Last month I blogged about the importance of first impressions.\nIn other words, what do visitors see and hear when they first walk into\nyour school organization? Is that experience positive or negative? This\nmonth's post will be on exit strategy.\n
No, I don't mean your own personal strategy for getting out!\nInstead, I mean what are visitors' experiences when they leave your\norganization? Do they see some interesting, motivating, or upbeat\nmessage as they walk out of the building? Do they see\ncharts of significant progress the school is making? Are there pictures\nof students doing interesting work? Does someone say something nice to\nthem as they leave? Are they leaving their visit with a positive taste\nin their mouth?\n
Like first impressions, what visitors see and hear as they leave\nyour building can have big impacts on their overall feelings and\nbeliefs about your organization. Leaders should strive to have every\nvisitor walk away with a positive impression of the organization. If\nthat's not possible, perhaps due to a difficult conversation that just\noccurred inside, leaders should at least do everything they can to\nminimize the negative feelings with which visitors leave. No one wants\nvisitors to leave unhappy, ready to spread the bad news about your\norganization to others.\n
As leaders, I encourage you to take a critical, objective look at\nyour school's entry and exit experiences. Ask yourself, 'As a visitor,\nwhat do I see and hear when I enter and leave this place? How am I\ntreated during my time in this building?' Get others to do this too \nthey'll have different thoughts and impressions than you will.\nBrainstorm ways to make outsiders' visits more positive and\nhospitable you'll probably find many low or no cost ways of improving\nthose experiences.\n
Oh, and did I mention that whatever you come up with also should help the general vibe of your students and staff too?\n
Y'all come back now, hear?
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Research by neuroscientists at MIT's Picower Institute for Learning and Memory helps explain how the brain regulates arousal.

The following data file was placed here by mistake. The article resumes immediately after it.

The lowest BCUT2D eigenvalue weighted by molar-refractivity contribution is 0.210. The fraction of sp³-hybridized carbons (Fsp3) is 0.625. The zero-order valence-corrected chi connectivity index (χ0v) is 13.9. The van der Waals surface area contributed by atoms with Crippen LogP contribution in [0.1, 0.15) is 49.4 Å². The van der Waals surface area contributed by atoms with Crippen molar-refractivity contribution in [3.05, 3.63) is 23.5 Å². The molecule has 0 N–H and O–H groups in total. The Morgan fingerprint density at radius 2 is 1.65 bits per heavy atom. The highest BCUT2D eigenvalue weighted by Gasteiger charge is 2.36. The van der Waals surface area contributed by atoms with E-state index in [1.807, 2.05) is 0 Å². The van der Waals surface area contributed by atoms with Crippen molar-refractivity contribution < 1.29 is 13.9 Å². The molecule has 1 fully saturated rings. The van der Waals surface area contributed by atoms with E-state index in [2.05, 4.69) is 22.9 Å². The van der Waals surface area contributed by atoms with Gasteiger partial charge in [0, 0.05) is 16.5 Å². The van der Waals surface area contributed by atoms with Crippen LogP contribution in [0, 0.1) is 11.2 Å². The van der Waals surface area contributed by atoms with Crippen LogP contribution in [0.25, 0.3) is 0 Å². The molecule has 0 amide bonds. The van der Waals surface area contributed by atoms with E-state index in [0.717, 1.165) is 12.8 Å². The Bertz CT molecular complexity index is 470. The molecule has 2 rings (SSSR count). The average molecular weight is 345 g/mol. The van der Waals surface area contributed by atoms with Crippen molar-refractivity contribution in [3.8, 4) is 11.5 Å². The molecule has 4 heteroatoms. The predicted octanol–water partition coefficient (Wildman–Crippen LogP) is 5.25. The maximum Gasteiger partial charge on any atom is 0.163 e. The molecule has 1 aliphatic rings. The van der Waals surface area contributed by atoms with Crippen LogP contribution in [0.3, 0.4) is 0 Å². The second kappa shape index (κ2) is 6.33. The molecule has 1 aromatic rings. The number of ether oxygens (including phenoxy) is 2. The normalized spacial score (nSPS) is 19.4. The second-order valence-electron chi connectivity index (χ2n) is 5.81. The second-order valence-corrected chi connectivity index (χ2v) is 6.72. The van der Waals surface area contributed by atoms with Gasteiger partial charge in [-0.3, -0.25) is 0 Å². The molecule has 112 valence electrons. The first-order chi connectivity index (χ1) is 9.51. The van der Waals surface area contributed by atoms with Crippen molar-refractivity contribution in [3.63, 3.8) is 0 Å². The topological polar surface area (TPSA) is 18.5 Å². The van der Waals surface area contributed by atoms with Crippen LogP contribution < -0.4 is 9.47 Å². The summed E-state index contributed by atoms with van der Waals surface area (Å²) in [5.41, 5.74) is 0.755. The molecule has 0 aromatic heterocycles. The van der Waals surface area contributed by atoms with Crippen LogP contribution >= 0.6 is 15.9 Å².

The big day has come: You are taking your road test to get your driver's license. As you start your mom's car with a stern-faced evaluator in the passenger seat, you know you'll need to be alert but not so excited that you make mistakes. Even if you are simultaneously sleep-deprived and full of nervous energy, you need your brain to moderate your level of arousal so that you do your best.
A disturbing interview given by a KGB defector in 1984 describes America of today and outlines four stages of mass brainwashing used by the KGB.
- Bezmenov described this process as "a great brainwashing" which has four basic stages.
- The first stage is called "demoralization" which takes from 15 to 20 years to achieve.
- According to the former KGB agent, that is the minimum number of years it takes to re-educate one generation of students that is normally exposed to the ideology of its country.
When these companies compete, in the current system, the people lose.
- When a company reaches the top of the ladder, they typically kick it away so that others cannot climb up on it. The aim? So that another company can't compete.
- When this happens in the pharmaceutical world, certain companies stay at the top of the ladder, through broadly-protected patents, at the cost of everyday people benefitting from increased competition.
- Since companies have worked out how to legally game the system, Amin argues we need to get rid of this "one size fits all" system, which treats product innovation — "tweaks" — the same as product invention.
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